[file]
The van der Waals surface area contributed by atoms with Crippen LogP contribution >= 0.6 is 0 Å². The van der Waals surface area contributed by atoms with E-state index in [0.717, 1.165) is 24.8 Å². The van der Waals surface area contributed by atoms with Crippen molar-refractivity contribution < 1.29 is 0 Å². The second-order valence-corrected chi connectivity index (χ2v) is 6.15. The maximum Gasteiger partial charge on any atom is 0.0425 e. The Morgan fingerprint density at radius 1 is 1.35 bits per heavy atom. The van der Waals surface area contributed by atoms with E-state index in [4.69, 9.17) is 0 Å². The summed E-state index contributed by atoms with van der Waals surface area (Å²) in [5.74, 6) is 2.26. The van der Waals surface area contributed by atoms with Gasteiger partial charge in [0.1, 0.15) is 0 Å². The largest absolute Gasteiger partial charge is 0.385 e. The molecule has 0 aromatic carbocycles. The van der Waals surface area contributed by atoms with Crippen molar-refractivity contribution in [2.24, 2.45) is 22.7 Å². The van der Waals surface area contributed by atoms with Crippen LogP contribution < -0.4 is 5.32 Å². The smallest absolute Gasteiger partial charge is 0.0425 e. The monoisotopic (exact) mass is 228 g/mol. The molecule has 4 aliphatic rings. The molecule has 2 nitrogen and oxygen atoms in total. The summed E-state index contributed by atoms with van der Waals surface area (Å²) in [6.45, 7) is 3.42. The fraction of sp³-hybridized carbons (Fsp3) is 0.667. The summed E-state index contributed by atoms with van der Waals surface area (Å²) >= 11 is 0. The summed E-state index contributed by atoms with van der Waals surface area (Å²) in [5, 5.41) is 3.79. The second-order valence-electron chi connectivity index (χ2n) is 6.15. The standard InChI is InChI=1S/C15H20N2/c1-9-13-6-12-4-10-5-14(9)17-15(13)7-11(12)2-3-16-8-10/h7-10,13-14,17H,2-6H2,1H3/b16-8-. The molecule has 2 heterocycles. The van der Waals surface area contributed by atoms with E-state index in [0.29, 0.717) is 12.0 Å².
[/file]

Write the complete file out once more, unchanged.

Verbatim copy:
The van der Waals surface area contributed by atoms with Crippen LogP contribution >= 0.6 is 0 Å². The van der Waals surface area contributed by atoms with E-state index in [0.717, 1.165) is 24.8 Å². The van der Waals surface area contributed by atoms with Crippen molar-refractivity contribution < 1.29 is 0 Å². The second-order valence-corrected chi connectivity index (χ2v) is 6.15. The maximum Gasteiger partial charge on any atom is 0.0425 e. The Morgan fingerprint density at radius 1 is 1.35 bits per heavy atom. The van der Waals surface area contributed by atoms with E-state index in [4.69, 9.17) is 0 Å². The summed E-state index contributed by atoms with van der Waals surface area (Å²) in [5.74, 6) is 2.26. The van der Waals surface area contributed by atoms with Gasteiger partial charge in [0.1, 0.15) is 0 Å². The largest absolute Gasteiger partial charge is 0.385 e. The molecule has 0 aromatic carbocycles. The van der Waals surface area contributed by atoms with Crippen molar-refractivity contribution in [2.24, 2.45) is 22.7 Å². The van der Waals surface area contributed by atoms with Crippen LogP contribution < -0.4 is 5.32 Å². The smallest absolute Gasteiger partial charge is 0.0425 e. The monoisotopic (exact) mass is 228 g/mol. The molecule has 4 aliphatic rings. The molecule has 2 nitrogen and oxygen atoms in total. The summed E-state index contributed by atoms with van der Waals surface area (Å²) in [6.45, 7) is 3.42. The fraction of sp³-hybridized carbons (Fsp3) is 0.667. The summed E-state index contributed by atoms with van der Waals surface area (Å²) >= 11 is 0. The summed E-state index contributed by atoms with van der Waals surface area (Å²) in [5, 5.41) is 3.79. The second-order valence-electron chi connectivity index (χ2n) is 6.15. The standard InChI is InChI=1S/C15H20N2/c1-9-13-6-12-4-10-5-14(9)17-15(13)7-11(12)2-3-16-8-10/h7-10,13-14,17H,2-6H2,1H3/b16-8-. The molecule has 2 heterocycles. The van der Waals surface area contributed by atoms with E-state index in [0.29, 0.717) is 12.0 Å².